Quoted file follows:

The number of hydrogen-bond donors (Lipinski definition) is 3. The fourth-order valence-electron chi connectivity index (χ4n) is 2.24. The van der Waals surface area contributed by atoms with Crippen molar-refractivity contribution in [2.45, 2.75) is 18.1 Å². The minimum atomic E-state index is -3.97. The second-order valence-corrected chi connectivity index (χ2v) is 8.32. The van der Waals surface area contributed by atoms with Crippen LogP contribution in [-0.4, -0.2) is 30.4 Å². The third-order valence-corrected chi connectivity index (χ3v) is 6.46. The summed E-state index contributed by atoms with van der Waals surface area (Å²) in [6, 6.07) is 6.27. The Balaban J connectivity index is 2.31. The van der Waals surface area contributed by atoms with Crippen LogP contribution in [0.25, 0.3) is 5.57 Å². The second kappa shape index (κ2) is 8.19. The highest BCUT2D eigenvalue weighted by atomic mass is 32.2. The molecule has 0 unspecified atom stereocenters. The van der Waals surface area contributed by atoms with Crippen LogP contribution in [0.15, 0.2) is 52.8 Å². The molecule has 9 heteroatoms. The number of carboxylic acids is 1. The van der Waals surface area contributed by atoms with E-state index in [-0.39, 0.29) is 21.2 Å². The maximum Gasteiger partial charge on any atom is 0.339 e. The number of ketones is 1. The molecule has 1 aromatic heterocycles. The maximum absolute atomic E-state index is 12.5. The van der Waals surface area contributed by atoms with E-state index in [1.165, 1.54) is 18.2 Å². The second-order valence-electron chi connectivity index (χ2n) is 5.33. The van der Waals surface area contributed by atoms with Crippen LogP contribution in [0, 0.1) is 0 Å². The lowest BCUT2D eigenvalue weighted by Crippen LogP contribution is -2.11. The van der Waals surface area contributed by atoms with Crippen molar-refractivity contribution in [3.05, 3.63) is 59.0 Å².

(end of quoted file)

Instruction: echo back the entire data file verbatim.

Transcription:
The number of hydrogen-bond donors (Lipinski definition) is 3. The fourth-order valence-electron chi connectivity index (χ4n) is 2.24. The van der Waals surface area contributed by atoms with Crippen molar-refractivity contribution in [2.45, 2.75) is 18.1 Å². The minimum atomic E-state index is -3.97. The second-order valence-corrected chi connectivity index (χ2v) is 8.32. The van der Waals surface area contributed by atoms with Crippen LogP contribution in [-0.4, -0.2) is 30.4 Å². The third-order valence-corrected chi connectivity index (χ3v) is 6.46. The summed E-state index contributed by atoms with van der Waals surface area (Å²) in [6, 6.07) is 6.27. The Balaban J connectivity index is 2.31. The van der Waals surface area contributed by atoms with Crippen LogP contribution in [0.25, 0.3) is 5.57 Å². The second kappa shape index (κ2) is 8.19. The highest BCUT2D eigenvalue weighted by atomic mass is 32.2. The molecule has 0 unspecified atom stereocenters. The van der Waals surface area contributed by atoms with Crippen LogP contribution in [0.15, 0.2) is 52.8 Å². The molecule has 9 heteroatoms. The number of carboxylic acids is 1. The van der Waals surface area contributed by atoms with E-state index in [-0.39, 0.29) is 21.2 Å². The maximum Gasteiger partial charge on any atom is 0.339 e. The number of ketones is 1. The molecule has 1 aromatic heterocycles. The maximum absolute atomic E-state index is 12.5. The van der Waals surface area contributed by atoms with E-state index in [1.165, 1.54) is 18.2 Å². The second-order valence-electron chi connectivity index (χ2n) is 5.33. The van der Waals surface area contributed by atoms with Crippen LogP contribution in [0, 0.1) is 0 Å². The lowest BCUT2D eigenvalue weighted by Crippen LogP contribution is -2.11. The van der Waals surface area contributed by atoms with Crippen molar-refractivity contribution in [3.05, 3.63) is 59.0 Å².